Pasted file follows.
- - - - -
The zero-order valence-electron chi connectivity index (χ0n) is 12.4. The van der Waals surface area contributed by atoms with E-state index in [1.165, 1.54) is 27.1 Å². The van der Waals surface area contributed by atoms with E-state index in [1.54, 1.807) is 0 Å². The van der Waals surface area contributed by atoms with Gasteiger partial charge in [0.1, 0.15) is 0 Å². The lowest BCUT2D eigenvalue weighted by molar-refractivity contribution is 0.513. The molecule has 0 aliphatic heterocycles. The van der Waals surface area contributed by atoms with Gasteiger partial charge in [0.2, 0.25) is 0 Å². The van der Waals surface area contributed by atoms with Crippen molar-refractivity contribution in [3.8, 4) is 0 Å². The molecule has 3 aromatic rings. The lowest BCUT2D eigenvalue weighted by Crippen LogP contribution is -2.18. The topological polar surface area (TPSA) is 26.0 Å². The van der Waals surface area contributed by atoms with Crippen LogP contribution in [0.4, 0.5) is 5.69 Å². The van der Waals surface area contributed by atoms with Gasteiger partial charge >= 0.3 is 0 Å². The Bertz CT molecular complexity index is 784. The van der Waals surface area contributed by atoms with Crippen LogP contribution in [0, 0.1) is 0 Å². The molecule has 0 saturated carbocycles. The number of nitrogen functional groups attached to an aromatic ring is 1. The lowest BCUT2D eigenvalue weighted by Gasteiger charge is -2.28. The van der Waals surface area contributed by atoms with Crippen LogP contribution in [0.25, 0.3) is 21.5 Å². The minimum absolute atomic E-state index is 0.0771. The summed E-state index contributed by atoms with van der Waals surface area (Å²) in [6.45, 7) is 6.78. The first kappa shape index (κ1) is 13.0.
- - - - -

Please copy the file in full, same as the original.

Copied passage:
The zero-order valence-electron chi connectivity index (χ0n) is 12.4. The van der Waals surface area contributed by atoms with E-state index in [1.165, 1.54) is 27.1 Å². The van der Waals surface area contributed by atoms with E-state index in [1.54, 1.807) is 0 Å². The van der Waals surface area contributed by atoms with Gasteiger partial charge in [0.1, 0.15) is 0 Å². The lowest BCUT2D eigenvalue weighted by molar-refractivity contribution is 0.513. The molecule has 0 aliphatic heterocycles. The van der Waals surface area contributed by atoms with Gasteiger partial charge in [0.2, 0.25) is 0 Å². The van der Waals surface area contributed by atoms with Crippen molar-refractivity contribution in [3.8, 4) is 0 Å². The molecule has 3 aromatic rings. The lowest BCUT2D eigenvalue weighted by Crippen LogP contribution is -2.18. The topological polar surface area (TPSA) is 26.0 Å². The van der Waals surface area contributed by atoms with Crippen LogP contribution in [0.4, 0.5) is 5.69 Å². The van der Waals surface area contributed by atoms with Gasteiger partial charge >= 0.3 is 0 Å². The Bertz CT molecular complexity index is 784. The van der Waals surface area contributed by atoms with Crippen LogP contribution in [0, 0.1) is 0 Å². The molecule has 0 saturated carbocycles. The number of nitrogen functional groups attached to an aromatic ring is 1. The lowest BCUT2D eigenvalue weighted by Gasteiger charge is -2.28. The van der Waals surface area contributed by atoms with Crippen LogP contribution in [0.25, 0.3) is 21.5 Å². The minimum absolute atomic E-state index is 0.0771. The summed E-state index contributed by atoms with van der Waals surface area (Å²) in [6.45, 7) is 6.78. The first kappa shape index (κ1) is 13.0.